Haiku by Matsuo Basho in The Reason for Flowers: Their History, Culture, Biology, and How They Change Our Lives by Stephen Buchmann:
Come on let us see
all the real flowers of this
After the dream
I’ve made enough progress with post-processing iris photos I took at Oakland Cemetery in April that I decided I would start posting some of them. Well, in this case, one of them. This beauty produced a huge blossom, about six inches across at its widest points; and if you stare at it long enough, you may feel like it’s in motion, the petals waving at you in a spring breeze. The colors — blends of dominant purple shaded with blue — are the most common iris colors, and this flower’s large size shows them off well.
Select the image to see a larger version; and try “View full size” if you would like to get a closer look at the color and detail.
Because many of the iris blooms were so large, I used narrow apertures (f/14 or higher) to get as much of the bloom (from front to back) in focus as possible. Doing so brings in a lot more background elements at the same time, of course, so as I’ve been working through the photos, I’ve made decisions about whether to keep the background as shot (which works well for an isolated bloom or a bloom and its leaves), blur it (which you will see in some future posts), or remove it entirely. The iris shapes and colors fare really well against total black, so I picked out about half of the 120 photos for background removal — despite how long it takes to “unmask” the twists and turns of the flower petals and get the final result right.
Below are side-by-side variations showing the original image of the iris, followed by the black-background version. I used Lightroom’s spot removal tool to repair some defects in the petals, though happily didn’t have to spend too much time deleting offending pollen bloblets from the flower. I also made exposure and color adjustments in Lightroom — and applied some contrast and detail filters in the Nik Collection — to lighten excess blue shades (partly a darkening or saturating effect from using narrower apertures) and add a bit of additional texture. To remove the background, I dragged a Graduated Filter across the entire image; set Exposure, Contrast, Highlights, Shadows, Whites, and Blacks as shown below; then used the Erase brush to reveal the bloom while leaving the background black.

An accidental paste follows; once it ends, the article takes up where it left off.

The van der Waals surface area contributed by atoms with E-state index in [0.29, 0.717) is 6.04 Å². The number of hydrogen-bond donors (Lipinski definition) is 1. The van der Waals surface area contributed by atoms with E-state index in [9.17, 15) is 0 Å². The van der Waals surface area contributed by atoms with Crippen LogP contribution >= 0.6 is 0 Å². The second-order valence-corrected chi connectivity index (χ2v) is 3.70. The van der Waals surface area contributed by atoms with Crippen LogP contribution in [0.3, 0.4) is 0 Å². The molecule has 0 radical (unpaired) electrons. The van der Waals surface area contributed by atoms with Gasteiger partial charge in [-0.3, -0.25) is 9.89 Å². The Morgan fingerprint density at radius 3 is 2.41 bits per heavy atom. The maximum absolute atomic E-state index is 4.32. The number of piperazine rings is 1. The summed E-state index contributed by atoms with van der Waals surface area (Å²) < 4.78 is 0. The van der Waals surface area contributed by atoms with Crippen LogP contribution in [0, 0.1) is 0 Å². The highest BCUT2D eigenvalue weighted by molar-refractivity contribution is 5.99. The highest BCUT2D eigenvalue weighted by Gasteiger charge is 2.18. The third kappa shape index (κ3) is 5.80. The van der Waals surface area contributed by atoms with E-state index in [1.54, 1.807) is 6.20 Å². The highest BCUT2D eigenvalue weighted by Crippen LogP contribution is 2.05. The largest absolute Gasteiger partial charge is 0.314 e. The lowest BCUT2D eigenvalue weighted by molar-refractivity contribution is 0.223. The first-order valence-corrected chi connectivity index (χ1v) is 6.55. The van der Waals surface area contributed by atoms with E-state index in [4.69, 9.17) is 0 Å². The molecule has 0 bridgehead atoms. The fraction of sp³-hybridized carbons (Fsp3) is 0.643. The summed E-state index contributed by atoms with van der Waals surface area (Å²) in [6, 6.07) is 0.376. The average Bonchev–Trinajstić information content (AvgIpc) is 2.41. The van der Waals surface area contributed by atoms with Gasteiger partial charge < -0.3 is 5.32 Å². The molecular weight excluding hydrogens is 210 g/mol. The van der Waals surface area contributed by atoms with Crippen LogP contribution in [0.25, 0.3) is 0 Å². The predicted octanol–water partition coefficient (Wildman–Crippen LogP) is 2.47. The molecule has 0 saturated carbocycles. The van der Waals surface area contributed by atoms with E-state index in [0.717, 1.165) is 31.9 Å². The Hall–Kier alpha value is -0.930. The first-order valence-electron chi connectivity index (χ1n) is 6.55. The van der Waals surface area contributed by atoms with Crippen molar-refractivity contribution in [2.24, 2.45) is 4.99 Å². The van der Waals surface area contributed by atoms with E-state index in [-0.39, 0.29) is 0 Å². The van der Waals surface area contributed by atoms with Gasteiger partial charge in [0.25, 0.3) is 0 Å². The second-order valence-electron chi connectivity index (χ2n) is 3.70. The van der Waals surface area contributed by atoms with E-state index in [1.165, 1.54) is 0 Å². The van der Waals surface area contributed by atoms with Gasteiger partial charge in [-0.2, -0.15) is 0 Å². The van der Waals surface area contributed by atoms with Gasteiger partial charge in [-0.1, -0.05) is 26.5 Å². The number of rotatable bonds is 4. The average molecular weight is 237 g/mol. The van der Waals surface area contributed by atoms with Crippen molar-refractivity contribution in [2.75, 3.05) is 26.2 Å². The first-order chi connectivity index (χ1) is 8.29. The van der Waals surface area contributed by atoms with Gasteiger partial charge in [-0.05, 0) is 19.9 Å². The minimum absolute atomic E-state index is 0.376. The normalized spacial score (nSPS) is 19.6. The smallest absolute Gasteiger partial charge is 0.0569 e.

Select the first image if you would like to compare the before and after renderings.
One down, 120 to go! Thanks for reading and taking a look! 🙂
Wish there were a “Love” button on this. Beautiful!
Thank you! I’m pretty happy with it meself. 🙂
My favorite flower.
Beautiful photo of an impressive blossom.
Thank you, Amy. I agree … it really is impressive!
Interesting tutorial. Beautiful picture.
Thank you! 🙂
Beautiful color. The old folks around here usually call them “flags” but call the ones in the marshes “swamp iris.” I do like these pictures with the totally black background, sounds like you need a steady hand, to paint out the background.
I’ve heard people use the term “swamp irises” for some wildflower versions, but I had never heard them called “flags” before. Wikipedia lists three specific varieties as flag irises (https://en.wikipedia.org/wiki/Flag_iris) and I did see a few at Oakland with those shapes and colors, so that’s an interesting tidbit.
Blackening the background goes pretty well around areas of sharp focus and contrast, but takes patience around other parts of the photo. It feels weirdly like real-life painting around a door or window frame where you’ve used painter’s tape for masking … sometimes the black seeps into “bumpy” areas and you have to pick it back off again. And sometimes you can’t tell that it happened unless you zoom in so much you’re not even sure what part of the photo you’re looking at. Takes about a half hour to do one; I’ve got fifty done so far so it’s turned into another little (as in not-little!) photo project!
Thanks for the comment!